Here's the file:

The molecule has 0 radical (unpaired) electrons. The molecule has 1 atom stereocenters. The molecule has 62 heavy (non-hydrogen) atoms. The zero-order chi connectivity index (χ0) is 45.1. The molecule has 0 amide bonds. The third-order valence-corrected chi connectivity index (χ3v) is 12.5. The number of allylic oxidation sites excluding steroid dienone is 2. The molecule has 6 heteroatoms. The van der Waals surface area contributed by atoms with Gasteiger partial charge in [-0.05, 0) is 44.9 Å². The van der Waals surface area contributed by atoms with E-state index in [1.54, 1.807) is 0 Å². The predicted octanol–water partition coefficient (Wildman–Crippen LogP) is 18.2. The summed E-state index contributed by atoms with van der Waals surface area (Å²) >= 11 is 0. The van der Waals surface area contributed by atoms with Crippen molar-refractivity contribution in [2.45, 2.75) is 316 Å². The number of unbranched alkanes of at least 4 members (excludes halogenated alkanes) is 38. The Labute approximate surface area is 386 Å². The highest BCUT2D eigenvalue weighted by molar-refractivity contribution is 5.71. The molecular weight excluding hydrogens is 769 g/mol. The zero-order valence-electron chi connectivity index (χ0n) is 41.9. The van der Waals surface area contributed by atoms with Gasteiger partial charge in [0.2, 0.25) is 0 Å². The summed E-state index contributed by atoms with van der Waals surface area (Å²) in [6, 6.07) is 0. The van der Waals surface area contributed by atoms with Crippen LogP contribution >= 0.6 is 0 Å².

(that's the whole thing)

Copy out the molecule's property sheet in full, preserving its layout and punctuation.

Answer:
The molecule has 0 radical (unpaired) electrons. The molecule has 1 atom stereocenters. The molecule has 62 heavy (non-hydrogen) atoms. The zero-order chi connectivity index (χ0) is 45.1. The molecule has 0 amide bonds. The third-order valence-corrected chi connectivity index (χ3v) is 12.5. The number of allylic oxidation sites excluding steroid dienone is 2. The molecule has 6 heteroatoms. The van der Waals surface area contributed by atoms with Gasteiger partial charge in [-0.05, 0) is 44.9 Å². The van der Waals surface area contributed by atoms with E-state index in [1.54, 1.807) is 0 Å². The predicted octanol–water partition coefficient (Wildman–Crippen LogP) is 18.2. The summed E-state index contributed by atoms with van der Waals surface area (Å²) >= 11 is 0. The van der Waals surface area contributed by atoms with Crippen molar-refractivity contribution in [2.45, 2.75) is 316 Å². The number of unbranched alkanes of at least 4 members (excludes halogenated alkanes) is 38. The Labute approximate surface area is 386 Å². The highest BCUT2D eigenvalue weighted by molar-refractivity contribution is 5.71. The molecular weight excluding hydrogens is 769 g/mol. The zero-order valence-electron chi connectivity index (χ0n) is 41.9. The van der Waals surface area contributed by atoms with Gasteiger partial charge in [0.2, 0.25) is 0 Å². The summed E-state index contributed by atoms with van der Waals surface area (Å²) in [6, 6.07) is 0. The van der Waals surface area contributed by atoms with Crippen LogP contribution >= 0.6 is 0 Å².